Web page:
DR MAX PEMBERTON:  As the GP crisis  is laid bare... why even I went private ... trends now

DR MAX PEMBERTON:  As the GP crisis  is laid bare... why even I went private ... trends now

A couple of weekends ago I was working as the on-call psychiatrist in my local A&E. In those 12 hours I saw for myself the appalling and tragic repercussions of patients being unable to see their GPs.

It was utter chaos. There were people who were frightened and in pain, many with conditions that should have been dealt with by their GPs weeks earlier, but which had now escalated.

Perhaps the saddest was a woman brought in by her partner after a suicide attempt. She had been suffering acute anxiety for some time after a devastating bereavement but simply could not get a GP appointment.

In desperation, her partner went to the GP surgery in person and a Physician Associate – someone who has some medical training, but is not a doctor – called her and referred her to a mental health crisis team, but for some reason the team never turned up.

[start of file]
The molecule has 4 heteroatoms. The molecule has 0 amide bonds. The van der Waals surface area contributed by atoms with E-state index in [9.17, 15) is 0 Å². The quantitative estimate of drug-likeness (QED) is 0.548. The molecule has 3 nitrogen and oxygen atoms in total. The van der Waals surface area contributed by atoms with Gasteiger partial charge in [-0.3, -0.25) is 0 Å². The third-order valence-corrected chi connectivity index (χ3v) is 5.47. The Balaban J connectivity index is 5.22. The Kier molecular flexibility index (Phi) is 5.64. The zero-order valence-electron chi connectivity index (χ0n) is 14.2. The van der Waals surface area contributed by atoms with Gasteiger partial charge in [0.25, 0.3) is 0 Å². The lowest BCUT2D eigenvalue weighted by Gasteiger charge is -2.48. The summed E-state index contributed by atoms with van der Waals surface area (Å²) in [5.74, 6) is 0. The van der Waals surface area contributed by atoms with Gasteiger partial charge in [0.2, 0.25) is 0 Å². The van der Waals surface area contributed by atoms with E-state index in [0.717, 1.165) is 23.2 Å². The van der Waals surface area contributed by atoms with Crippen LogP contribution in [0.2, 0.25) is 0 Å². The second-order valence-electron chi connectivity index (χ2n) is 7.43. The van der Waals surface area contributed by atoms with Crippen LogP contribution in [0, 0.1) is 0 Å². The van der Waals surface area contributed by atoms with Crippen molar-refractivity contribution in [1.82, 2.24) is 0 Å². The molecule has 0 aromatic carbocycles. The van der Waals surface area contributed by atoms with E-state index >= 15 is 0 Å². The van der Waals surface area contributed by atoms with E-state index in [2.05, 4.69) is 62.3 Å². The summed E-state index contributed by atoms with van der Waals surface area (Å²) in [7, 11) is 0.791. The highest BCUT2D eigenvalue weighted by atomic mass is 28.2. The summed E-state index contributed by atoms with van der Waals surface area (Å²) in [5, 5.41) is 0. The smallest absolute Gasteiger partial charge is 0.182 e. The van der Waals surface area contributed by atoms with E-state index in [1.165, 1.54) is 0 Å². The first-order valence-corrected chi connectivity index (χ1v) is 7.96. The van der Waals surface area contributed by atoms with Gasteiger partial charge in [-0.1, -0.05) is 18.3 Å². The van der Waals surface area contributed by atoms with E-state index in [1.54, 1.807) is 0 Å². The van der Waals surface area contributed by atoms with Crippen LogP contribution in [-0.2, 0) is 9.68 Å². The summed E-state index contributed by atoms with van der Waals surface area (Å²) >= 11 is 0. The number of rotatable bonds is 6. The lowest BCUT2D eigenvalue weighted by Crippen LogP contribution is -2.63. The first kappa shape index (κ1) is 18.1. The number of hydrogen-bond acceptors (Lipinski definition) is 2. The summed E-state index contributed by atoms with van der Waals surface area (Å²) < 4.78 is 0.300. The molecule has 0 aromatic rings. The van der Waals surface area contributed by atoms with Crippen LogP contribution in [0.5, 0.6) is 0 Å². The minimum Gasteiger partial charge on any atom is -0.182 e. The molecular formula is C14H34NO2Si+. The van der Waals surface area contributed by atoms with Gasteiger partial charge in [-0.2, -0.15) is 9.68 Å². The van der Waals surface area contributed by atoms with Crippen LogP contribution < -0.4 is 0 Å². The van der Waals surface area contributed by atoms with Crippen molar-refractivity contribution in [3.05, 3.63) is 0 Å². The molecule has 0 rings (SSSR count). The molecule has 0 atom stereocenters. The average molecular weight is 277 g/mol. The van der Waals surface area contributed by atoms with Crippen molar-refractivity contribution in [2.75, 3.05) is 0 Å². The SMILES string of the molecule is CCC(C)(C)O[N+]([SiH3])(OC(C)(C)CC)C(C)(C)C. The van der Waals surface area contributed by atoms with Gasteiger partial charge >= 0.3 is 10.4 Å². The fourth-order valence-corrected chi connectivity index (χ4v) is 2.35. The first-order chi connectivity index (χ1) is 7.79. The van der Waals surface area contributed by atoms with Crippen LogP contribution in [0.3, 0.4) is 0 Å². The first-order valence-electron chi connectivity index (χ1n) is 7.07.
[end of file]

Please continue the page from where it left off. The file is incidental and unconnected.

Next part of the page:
In despair, this distraught woman tried to kill herself and very nearly succeeded. Had she been seen by her GP promptly, it is possible that she and her partner would not have suffered the trauma of her near death. She would not have been in a hospital bed, being looked after for several hours by me, nor been detained under the Mental Health Act.

Getting an appointment to actually see a doctor can involve waits as long as a month

Getting an appointment to actually see a doctor can involve waits as long as a month

The emergency treatment and the ongoing care that she will now need cost the NHS many times more than a GP appointment would have done.

Sadly, this situation is something I, and other medical professionals, now see all the time. Having ready access to a family doctor, who knew you and your history, whether you were a worrier or someone who only asked for help when truly desperate, was once the norm.

But new figures show that it is now the exception. In many areas, this valuable continuity of care has been lost, and it is all but impossible to see a doctor at all within a week, let alone the same one.

In some areas, one in ten patients are waiting more than a month. These figures are 38 per cent worse than last year, and the trajectory is only heading one way.

A

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